ITF rejects Spain challenge to U.S. court choice

MADRID (Reuters) - The International Tennis Federation (ITF) has rejected Spain's appeal over the legality of the hard court surface chosen by the United States for July's Davis Cup World Group quarter-final.

The ITF said in a statement on Thursday its five-strong Davis Cup committee had unanimously agreed that the surface complied with the regulations.

"The committee determined that the court surface chosen by the Americans is of the type 'acrylic', which is used in over 30 tour events and two grand slam tournaments," the statement said.

The regulations did not "specify or imply a requirement for specific brands," it added.

The RFET, which is worried a fast court may give the Americans an edge, said in a statement on its website ( it would consider its next move and await the findings of a fact-finding mission to Austin in the coming days.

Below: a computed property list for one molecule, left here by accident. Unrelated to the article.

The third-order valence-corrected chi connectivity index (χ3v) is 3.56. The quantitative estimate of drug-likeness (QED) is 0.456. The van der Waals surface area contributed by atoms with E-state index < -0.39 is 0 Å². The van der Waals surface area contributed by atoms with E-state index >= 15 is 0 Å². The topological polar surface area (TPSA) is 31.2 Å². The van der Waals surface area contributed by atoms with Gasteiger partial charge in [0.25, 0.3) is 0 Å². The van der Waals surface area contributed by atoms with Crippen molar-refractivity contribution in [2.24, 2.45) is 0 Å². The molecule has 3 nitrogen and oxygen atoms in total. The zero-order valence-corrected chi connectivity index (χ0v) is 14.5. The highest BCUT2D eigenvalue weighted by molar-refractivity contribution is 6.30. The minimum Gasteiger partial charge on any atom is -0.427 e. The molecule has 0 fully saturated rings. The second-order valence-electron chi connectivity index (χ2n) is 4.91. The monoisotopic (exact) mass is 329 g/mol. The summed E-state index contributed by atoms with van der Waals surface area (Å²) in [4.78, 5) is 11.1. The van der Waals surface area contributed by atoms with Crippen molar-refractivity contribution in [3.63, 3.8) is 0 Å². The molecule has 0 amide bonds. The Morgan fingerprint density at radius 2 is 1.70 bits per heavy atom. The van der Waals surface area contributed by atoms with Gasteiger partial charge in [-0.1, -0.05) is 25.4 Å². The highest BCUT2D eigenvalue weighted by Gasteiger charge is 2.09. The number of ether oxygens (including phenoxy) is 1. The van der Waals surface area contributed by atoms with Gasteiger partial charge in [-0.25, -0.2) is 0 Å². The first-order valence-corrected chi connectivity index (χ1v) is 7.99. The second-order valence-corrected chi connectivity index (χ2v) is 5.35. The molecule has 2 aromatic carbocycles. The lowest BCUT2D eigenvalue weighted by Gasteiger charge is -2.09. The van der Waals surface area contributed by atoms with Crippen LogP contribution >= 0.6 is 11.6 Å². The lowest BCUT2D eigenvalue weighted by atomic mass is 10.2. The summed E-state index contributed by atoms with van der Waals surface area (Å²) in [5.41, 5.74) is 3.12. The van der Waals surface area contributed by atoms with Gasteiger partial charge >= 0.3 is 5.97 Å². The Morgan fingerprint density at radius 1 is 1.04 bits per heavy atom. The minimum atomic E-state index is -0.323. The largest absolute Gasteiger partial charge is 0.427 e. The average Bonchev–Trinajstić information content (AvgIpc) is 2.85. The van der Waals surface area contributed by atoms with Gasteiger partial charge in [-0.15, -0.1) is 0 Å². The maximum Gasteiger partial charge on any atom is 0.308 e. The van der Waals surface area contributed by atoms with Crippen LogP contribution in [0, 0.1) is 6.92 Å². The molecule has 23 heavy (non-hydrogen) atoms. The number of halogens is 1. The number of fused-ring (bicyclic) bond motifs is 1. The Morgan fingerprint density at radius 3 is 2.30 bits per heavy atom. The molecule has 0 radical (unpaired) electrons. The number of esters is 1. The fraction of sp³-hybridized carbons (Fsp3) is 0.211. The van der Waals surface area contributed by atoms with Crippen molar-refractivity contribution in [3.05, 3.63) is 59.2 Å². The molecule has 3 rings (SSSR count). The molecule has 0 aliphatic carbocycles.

Spanish world number one and Davis Cup team member Rafa Nadal, who is competing at this week's Barcelona Open, said the important thing was to assess the actual state of the surface.

"The quickest courts I have played on are in Tokyo and Montreal," he was quoted as saying in local media.

"If the Austin court is quicker than those there would be a case for complaint as it would be illegal," he added.

"But I know that the ITF has machines to measure ball speed that do not allow the limit to be exceeded.

"We all know that when we play away from home they always make the courts as fast as possible."


The July 8-10 tie between favorites Spain, champions in 2008 and 2009, and record 32-times winners United States is being staged at the Frank Erwin Center on the University of Texas campus in Austin.

The surface on which the USTA plans to stage the match is the same as the one used at February's SAP Open in San Jose, where Spanish Davis Cup player Fernando Verdasco lost in the final to Canada's Milos Raonic.

The ITF statement added that once the match court was laid and available for play it would conduct tests to ensure that the pace of the court was neither too fast nor too slow.

(Reporting by Iain Rogers in Madrid, editing by Alan Baldwin; To query or comment on this story email